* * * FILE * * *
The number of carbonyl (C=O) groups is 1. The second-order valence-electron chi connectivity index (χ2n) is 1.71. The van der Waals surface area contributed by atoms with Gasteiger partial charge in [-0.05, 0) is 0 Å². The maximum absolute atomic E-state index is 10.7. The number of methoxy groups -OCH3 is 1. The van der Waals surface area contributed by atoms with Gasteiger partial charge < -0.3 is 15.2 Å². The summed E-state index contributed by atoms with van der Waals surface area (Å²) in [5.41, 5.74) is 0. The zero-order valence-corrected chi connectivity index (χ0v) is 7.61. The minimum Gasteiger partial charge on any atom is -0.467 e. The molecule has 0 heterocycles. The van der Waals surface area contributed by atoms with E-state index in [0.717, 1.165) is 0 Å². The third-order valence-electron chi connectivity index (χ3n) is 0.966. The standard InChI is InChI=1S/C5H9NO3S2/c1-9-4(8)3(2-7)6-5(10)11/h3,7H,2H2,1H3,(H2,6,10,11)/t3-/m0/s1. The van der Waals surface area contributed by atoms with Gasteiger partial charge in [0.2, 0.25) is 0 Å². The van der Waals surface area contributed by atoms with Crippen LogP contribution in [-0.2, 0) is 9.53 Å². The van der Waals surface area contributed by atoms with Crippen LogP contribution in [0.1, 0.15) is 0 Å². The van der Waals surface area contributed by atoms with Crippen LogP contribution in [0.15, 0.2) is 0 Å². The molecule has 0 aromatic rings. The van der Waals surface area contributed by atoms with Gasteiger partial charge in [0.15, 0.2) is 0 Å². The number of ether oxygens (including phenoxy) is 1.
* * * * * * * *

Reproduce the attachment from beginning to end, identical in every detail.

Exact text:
The number of carbonyl (C=O) groups is 1. The second-order valence-electron chi connectivity index (χ2n) is 1.71. The van der Waals surface area contributed by atoms with Gasteiger partial charge in [-0.05, 0) is 0 Å². The maximum absolute atomic E-state index is 10.7. The number of methoxy groups -OCH3 is 1. The van der Waals surface area contributed by atoms with Gasteiger partial charge < -0.3 is 15.2 Å². The summed E-state index contributed by atoms with van der Waals surface area (Å²) in [5.41, 5.74) is 0. The zero-order valence-corrected chi connectivity index (χ0v) is 7.61. The minimum Gasteiger partial charge on any atom is -0.467 e. The molecule has 0 heterocycles. The van der Waals surface area contributed by atoms with E-state index in [0.717, 1.165) is 0 Å². The third-order valence-electron chi connectivity index (χ3n) is 0.966. The standard InChI is InChI=1S/C5H9NO3S2/c1-9-4(8)3(2-7)6-5(10)11/h3,7H,2H2,1H3,(H2,6,10,11)/t3-/m0/s1. The van der Waals surface area contributed by atoms with Gasteiger partial charge in [0.2, 0.25) is 0 Å². The van der Waals surface area contributed by atoms with Crippen LogP contribution in [-0.2, 0) is 9.53 Å². The van der Waals surface area contributed by atoms with Crippen LogP contribution in [0.1, 0.15) is 0 Å². The van der Waals surface area contributed by atoms with Crippen LogP contribution in [0.15, 0.2) is 0 Å². The molecule has 0 aromatic rings. The van der Waals surface area contributed by atoms with Gasteiger partial charge in [0.15, 0.2) is 0 Å². The number of ether oxygens (including phenoxy) is 1.